Mumbai: Raghu Ram, executive producer of MTV India’s reality show Roadies 6, auditions youngsters keen to appear on the show which was launched on 10 January. Jibes, profanity and rude jokes pepper the auditions, in the spirit of the earlier shows.
Again, the Hero Honda Sa Re Ga Ma Pa reality show on Zee had judges vociferously disagreeing over a contestant’s performance.
It is these episodes of gruffness which could be keeping viewer and advertiser interest alive in not only the show but also the entire broadcast genre of reality shows, which is losing viewership substantially each year, say experts.
Reality as a genre had an average viewing score of 1.5 television rating points (TVR) last year, while in 2008 TVR dropped to 0.8, shows TAM Media Research Pvt. Ltd’s data for cable and satellite, four-plus age group, Hindi-speaking markets. TVR is a function of the number of people watching a show and the amount of time they spent watching it.
On a high: MTV Roadies 5. Youth today are looking for ‘unlicensed thrills’ and high-adrenalin drama. Hindustan Times
Still, the reality genre saw a downturn in 2008, said Rajiv Gopinath, chief operating officer (COO) of Madison Media Infinity, an arm of Madison Communications Pvt. Ltd. “The rating efficiency (reach) the genre gives is less than 50% of regular soaps. There’s also a 30% drop in (ad) break ratings over programme ratings for the reality genre,” he said.
Programmes with edge hope to stem the slide. Ashish Patil, general manager and senior vice-president, creative and content, MTV India, says that Roadies is no longer a programme but a cult. “Youth today are looking for ‘unlicensed thrills’ and high adrenalin-pumping drama. Roadies delivers that and by design has to be racy and edgy to do the same.” The show’s ratings ranged from 0.1 to 0.55 in December, according to TAM Media readings.
It’s true that reality shows attempt to differentiate by their positioning: Some are about song and dance reality formats (Sa Re Ga Ma Pa on Zee and Indian Idol on channel Sony). Some drive on voyeurism and sensuality (Big Brother on VH1 and recently concluded Bigg Boss 2 on Colors). Others are about adventure (Roadies). A thread binding most of these shows is, however, increasing edginess. “Judges crossing swords, fights between contestants and tearful breakdowns are all par for the course and give sudden and short blips in viewership,” says a media buyer, who did not want to be identified.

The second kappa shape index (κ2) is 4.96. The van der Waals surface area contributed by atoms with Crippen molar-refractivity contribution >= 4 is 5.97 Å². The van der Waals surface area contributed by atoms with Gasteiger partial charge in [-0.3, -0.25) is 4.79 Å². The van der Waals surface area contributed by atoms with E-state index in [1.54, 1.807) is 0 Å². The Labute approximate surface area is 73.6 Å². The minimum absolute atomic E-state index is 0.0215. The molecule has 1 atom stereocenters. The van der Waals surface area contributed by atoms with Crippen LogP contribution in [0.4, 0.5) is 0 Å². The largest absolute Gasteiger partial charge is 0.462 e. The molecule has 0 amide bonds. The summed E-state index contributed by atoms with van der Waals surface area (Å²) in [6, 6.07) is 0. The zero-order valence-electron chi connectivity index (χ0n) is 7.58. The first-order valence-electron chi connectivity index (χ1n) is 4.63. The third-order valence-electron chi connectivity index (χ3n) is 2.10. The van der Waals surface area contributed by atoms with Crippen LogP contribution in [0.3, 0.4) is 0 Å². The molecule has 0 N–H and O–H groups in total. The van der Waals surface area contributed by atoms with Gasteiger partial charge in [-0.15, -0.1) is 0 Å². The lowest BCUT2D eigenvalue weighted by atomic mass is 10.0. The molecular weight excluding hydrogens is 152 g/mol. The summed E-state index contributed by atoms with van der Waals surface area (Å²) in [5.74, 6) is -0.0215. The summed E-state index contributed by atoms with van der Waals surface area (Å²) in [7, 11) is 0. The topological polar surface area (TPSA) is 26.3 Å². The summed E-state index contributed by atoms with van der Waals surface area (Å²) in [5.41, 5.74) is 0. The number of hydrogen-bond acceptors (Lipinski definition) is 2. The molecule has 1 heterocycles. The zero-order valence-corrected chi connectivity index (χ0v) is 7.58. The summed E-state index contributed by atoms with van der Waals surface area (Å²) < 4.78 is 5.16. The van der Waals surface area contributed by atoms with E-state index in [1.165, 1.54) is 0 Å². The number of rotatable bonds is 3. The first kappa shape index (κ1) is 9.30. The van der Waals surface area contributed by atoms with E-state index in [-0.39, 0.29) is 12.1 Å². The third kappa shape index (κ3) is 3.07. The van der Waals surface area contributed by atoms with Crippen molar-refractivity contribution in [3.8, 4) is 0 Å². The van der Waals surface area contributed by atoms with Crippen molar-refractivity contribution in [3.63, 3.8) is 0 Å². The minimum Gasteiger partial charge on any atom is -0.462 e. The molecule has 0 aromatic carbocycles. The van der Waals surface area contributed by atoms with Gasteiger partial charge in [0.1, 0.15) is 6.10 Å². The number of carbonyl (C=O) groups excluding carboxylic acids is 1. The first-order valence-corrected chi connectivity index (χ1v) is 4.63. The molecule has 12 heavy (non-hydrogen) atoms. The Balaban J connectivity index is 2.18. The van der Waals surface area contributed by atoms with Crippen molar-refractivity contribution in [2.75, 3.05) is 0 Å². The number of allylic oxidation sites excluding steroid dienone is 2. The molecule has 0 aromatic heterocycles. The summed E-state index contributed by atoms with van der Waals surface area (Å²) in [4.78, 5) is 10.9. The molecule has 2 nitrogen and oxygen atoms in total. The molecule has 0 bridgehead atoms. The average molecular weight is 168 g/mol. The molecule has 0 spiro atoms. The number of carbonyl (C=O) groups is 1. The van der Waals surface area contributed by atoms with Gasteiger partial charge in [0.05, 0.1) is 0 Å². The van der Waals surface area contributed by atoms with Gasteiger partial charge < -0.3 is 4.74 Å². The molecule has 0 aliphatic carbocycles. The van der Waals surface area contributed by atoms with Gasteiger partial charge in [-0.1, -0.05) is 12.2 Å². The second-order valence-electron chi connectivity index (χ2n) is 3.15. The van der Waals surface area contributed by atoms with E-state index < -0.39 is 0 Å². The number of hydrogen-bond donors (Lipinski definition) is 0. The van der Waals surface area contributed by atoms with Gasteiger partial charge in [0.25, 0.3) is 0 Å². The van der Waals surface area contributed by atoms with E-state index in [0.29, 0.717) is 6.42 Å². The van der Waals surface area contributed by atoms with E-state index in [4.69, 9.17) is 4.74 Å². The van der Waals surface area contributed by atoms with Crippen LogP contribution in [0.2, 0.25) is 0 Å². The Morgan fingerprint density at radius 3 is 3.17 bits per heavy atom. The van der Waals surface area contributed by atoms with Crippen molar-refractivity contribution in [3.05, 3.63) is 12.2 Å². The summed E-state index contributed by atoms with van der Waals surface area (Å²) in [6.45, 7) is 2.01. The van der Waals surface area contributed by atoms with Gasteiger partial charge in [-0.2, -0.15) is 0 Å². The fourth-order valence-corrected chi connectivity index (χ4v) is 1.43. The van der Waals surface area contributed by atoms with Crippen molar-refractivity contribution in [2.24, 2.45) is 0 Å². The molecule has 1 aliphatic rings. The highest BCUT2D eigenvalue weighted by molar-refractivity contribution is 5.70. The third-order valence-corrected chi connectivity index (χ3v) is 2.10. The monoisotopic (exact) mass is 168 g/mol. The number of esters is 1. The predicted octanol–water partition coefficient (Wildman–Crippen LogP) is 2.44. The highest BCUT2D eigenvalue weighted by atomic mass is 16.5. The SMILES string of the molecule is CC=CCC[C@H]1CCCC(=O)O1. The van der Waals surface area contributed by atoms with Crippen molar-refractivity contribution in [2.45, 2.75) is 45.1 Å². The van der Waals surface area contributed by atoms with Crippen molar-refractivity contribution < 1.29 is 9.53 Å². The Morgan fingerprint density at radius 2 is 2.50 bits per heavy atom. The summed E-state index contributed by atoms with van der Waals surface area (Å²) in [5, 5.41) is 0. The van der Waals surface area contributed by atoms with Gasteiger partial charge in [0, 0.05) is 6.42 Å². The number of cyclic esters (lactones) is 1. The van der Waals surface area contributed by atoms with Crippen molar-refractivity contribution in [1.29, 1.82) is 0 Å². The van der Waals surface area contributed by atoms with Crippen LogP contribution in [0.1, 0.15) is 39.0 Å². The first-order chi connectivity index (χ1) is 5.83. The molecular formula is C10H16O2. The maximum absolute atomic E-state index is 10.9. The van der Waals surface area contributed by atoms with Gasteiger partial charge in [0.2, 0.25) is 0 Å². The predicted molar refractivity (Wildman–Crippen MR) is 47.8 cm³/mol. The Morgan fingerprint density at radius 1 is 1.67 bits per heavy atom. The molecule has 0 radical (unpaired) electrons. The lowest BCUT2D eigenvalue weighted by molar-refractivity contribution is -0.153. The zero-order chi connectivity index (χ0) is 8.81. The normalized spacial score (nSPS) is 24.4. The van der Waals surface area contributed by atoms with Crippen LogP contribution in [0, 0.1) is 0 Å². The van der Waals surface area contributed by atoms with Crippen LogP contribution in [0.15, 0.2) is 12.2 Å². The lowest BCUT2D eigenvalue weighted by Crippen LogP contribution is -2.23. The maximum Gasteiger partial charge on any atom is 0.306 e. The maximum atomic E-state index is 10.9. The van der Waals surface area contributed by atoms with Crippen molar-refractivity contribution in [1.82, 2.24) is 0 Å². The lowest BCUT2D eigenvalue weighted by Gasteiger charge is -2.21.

Little wonder that media agencies such as Madison Communications slot these shows on “controversy” levels which may colour media planning and buying decisions. Family shows such as Voice of India are rated as low in controversy by Madison, Nach Baliye and Indian Idol are rated medium in controversy while Roadies and Bigg Boss are seen as highly controversial shows.
New levels of edginess are seen as a way to refresh a cluttered genre where every big success spawns me-toos. From about seven shows in 2007, there were 17 in 2008 as per last count. About 67% of the top 15 reality shows in 2008 have been new shows, says Gopinath of Madison. “Channels such as Star Plus, which have a large soaps line-up, will have about 15% of their revenues from reality, while the other channels would have 25-40% from reality,” he said.
Reality formats now attract about 25% of overall Hindi general entertainment channels’ (GEC) revenues of Rs2,500 crore, said L.S. Krishnan, president, Radar, Mudra Communications Pvt. Ltd. Its share was about 20% in 2007, says a buyer. Revenue yields per show are, however, often static or decreasing, and reality’s burgeoning share in the ad stakes is due to more entrants in the genre.
Also, most reality shows are sold as premium properties, since production costs for reality shows are at least 30-40% more than ordinary shows. Sanjoy Chakrabarty, COO of New Delhi-based media specialist Dentsu Media Ltd, said that a 10-second spot could come at Rs1 lakh or more, depending on the popularity of the show.
Falling viewerships or not, advertisers are still buying reality based on sheer qualitative parameters, since reality generally offers more audience interaction and engagement, which could help brand recall, say some media buyers.
Broadcasters such as Anupama Mandloi, senior vice-president, Star India Pvt. Ltd, believe that non-fiction will never go out of fashion because they are great perception builders (for the channel) and marketing vehicles. “Non-fiction is an area where one can afford to explore and experiment because the viewer is evolving.”
For all the plays at drama and hype, reality will, however, have to work harder in the year ahead. Media buyers such as Krishnan from Mudra say that competing shows on various channels are eating into the same sub-set of audiences, while Gopinath of Madison presages investments in reality ads being scrutinized more by clients who are stressing efficiency of ad spending.